Japan is secretly filled with a number of perfect winter wonderland destinations. Perhaps the best of these would be the Japanese Alps. But maybe not how you know them.
Most people who visit the Japanese Alps are there to ski some of the best resorts in the country. Having just spent a week at Niseko snowboarding the countries best powder, we opted for a different mountain experience. 4 days exploring some of the most beautiful towns in Japan. Our route took us through snowy mountain hikes among ancient evergreen trees, samurai and geisha villages and castles, experiencing a slow, relaxed way of life not seen in the big cities.
For any visitor to Japan in winter I highly recommend the below Japanese Alps itinerary to experience a whole new side to the wacky and wonderful country of Japan.
4 Days in the Japanese Alps
Day 1 – Takayama
Our journey started with two trains and two buses to get us from the beautiful Mt Fuji to Takayama. We were greeted with a soft layer of white everywhere we looked.
We started our day with a visit to Takayama Jinja, the old governmental houses from the Edo period, which was so fascinating! Entrance fee: 430Y
After coffee, we took what we though would be a nice walk, which turned into a short hike through the hilly Shiroyama park. Hiking through the snow was definitely more challenging, but was worth it for the beautiful views of the snowy peaks of the Alps and the castle ruins we found.
After, we spent the afternoon exploring the old town. The old town is a beautifully preserved district of old merchant houses, tea shops and sake breweries. It was seriously like we time warped back to the Edo period.
Our day finished with a quick visit to the Sakuramahachimangu shrine.
We stayed at Guesthouse Tau. It’s an easy walk from the station, reasonably well located and the staff are great. We were also lucky enough to be there for the Takoyaki party where we learnt how to make our own Takoyaki balls!
Eats & Drinks
For lunch we had a great feed of ramen, hida beef and gyoza at Kajibashi . We also had a great dinner at a surprising burger house located in a beautiful old merchant house in the old town called Centre 4 Hamburgers. After dinner drinks were at the dusky and intriguing YU bar.
Day 2– Shirakawa-go
A 50 minute bus ride from Takayama is the historical town of Shirakawa-go. The day we visited was unfortunately was a mix of rain, sleet and snow, but still definitely worth a visit. We stored our baggage easily at the bus terminal, grabbed a map and went out to explore for about 4 hours before jumping back on a bus bound for Kanazawa. The view of the town from the top would have been absolutely beautiful. However, when were there all we got was a wind broken umbrella and a wet camera. Of course it started to clear up when we got on the bus.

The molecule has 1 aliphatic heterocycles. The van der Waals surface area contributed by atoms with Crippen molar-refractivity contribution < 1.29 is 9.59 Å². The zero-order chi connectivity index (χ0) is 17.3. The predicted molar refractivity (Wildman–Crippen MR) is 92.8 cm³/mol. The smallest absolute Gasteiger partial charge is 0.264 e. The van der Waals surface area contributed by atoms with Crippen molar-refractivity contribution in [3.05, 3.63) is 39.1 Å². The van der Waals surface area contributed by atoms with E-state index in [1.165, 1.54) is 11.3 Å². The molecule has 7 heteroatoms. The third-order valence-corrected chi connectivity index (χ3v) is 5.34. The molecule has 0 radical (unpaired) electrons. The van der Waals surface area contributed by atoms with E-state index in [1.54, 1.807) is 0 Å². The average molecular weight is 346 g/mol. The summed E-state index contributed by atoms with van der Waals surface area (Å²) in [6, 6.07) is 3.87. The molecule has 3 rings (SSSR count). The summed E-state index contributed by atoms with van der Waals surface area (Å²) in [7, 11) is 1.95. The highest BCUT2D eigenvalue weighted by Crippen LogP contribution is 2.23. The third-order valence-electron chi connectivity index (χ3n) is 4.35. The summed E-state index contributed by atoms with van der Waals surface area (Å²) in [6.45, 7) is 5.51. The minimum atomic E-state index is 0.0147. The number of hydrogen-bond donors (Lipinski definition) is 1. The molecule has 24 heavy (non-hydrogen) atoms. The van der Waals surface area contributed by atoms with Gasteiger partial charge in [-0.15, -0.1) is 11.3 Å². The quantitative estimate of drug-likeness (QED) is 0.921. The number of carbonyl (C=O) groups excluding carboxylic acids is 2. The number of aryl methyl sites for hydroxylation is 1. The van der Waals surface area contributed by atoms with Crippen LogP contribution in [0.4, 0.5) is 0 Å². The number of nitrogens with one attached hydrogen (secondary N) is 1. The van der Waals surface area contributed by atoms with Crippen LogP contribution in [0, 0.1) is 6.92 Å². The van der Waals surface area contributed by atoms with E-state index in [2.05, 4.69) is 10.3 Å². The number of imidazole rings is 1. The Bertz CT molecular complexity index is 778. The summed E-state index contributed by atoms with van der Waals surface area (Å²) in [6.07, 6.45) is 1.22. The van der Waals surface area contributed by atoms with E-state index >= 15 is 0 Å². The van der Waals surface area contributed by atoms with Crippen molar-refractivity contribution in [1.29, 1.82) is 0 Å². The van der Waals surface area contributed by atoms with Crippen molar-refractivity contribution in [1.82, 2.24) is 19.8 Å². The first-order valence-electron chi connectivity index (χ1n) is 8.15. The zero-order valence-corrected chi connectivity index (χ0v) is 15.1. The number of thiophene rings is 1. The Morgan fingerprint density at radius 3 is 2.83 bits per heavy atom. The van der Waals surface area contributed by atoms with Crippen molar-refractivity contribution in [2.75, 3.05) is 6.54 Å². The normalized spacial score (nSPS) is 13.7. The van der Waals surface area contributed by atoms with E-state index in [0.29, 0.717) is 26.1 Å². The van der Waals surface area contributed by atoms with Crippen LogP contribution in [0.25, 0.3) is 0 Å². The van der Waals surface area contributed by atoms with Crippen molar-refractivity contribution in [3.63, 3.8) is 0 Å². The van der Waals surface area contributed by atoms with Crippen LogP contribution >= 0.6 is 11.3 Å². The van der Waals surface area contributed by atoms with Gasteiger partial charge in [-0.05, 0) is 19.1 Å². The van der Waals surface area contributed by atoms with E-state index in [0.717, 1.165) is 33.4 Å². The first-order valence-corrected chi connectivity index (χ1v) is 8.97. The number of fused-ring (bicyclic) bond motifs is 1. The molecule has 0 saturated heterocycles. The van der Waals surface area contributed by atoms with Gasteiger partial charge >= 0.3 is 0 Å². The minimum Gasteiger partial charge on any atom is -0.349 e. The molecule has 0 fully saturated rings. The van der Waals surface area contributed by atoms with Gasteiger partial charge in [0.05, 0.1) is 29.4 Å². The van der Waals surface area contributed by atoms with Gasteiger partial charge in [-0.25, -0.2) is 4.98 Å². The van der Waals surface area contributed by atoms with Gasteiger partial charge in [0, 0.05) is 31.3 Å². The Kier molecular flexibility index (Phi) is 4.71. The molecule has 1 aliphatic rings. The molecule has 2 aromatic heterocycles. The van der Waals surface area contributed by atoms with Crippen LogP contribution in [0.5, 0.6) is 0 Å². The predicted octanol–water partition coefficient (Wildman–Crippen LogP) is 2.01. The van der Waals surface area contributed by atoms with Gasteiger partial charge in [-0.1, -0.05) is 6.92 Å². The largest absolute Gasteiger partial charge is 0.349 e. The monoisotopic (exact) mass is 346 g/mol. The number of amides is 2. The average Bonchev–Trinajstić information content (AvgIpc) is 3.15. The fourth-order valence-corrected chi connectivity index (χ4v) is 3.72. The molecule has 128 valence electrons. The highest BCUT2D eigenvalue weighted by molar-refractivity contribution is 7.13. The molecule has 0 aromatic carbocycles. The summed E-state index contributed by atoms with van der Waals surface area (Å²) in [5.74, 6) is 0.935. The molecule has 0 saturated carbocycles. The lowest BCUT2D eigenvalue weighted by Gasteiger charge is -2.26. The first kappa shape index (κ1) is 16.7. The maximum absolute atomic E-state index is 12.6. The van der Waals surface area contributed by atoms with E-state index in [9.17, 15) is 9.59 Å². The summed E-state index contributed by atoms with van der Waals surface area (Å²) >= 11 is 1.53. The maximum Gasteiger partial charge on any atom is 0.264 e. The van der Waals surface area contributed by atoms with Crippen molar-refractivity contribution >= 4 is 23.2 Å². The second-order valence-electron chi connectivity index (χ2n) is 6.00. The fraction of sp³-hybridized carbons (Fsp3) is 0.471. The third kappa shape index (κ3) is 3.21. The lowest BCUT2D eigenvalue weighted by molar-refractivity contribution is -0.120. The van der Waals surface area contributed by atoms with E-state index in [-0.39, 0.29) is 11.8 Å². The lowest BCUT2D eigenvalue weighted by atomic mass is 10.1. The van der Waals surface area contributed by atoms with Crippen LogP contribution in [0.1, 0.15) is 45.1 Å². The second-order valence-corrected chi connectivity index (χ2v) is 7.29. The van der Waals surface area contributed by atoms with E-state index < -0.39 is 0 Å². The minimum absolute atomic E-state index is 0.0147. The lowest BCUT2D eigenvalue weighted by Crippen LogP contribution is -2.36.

We stayed Tokyu Hotel, Kanazawa. If you are lucky enough, a stay in a traditional ryokan in Shirakawa-go would be an amazing experience and you could view the town from the look out at night time when it is all lit up. Unfortunately there isn’t lots of accommodation in Shirakawa-go and it sold out before we decided to go. Book early guys!
Eats & Drinks
We tasted a variety of different quick street food style eats as we wandered around the village. Dinner in Kanazawa was a small pizza place near our hotel. Days 3 & 4 – Kanazawa
Our first stop on our first day in Kanazawa was the old Geisha District. The beautifully preserved suburb just over the river is now full of tea shops, galleries and local designers.
We visited Ochaya Shima. Ochaya literally translates to ‘tea house’. Geisha entertained upper class merchants in tea houses. Ochaya Shima was constructed nearly 200 years ago. It remains the same as when it was originally built. You can spend hours wandering from shop to shop, drinking matcha and photographing the district.
After the Geisha district we skipped along to the Ninja Temple. When the temple was built during the Edo period, building were not permitted to be more than two stories high. While it doesn’t look it, the temple is actually 4 stories with 7 layers. The temple has many pit falls, secret passageways, hidden staircases and tunnels for escape in case the temple was ever attacked. There were no photos allowed in the temple. I highly recommend a visit. It was seriously one of the coolest things I have seen. Just be sure to book!
After a quick walk around the Samurai District we tried to visit the Museum of Contemporary Art, which is meant to be the best in Japan. However, we arrived to discover that it was closed that particular day. One sad Jaime!
The next day we were blessed with the largest snowflakes I have seen in my entire life as we visited the Kanzawa Castle and the Kenroku-en Gardens. Both were exceptionally beautiful in the snow. The gardens are the third best gardens in all of Japan and that’s seriously saying something! Oh and I am moving in to the castle.
Tokyu Hotel, Kanazawa. The hotel is great value for money and in a great location. The two buses that go to all the attractions top just outside the front door. There are heaps of shops and restaurants around too!
Food & Drinks
Breakfast was at the Starbucks downstairs to get our daily coffee fix. Lunch was on the go while we were out exploring. We enjoyed dinner at an amazing little Nepalese/Indian restaurant called Aashirwad in the street behind the hotel. Some of the most amazing Indian food I have ever had.
If anyone needs me, I’ll be in my castle in the Japanese Alps!
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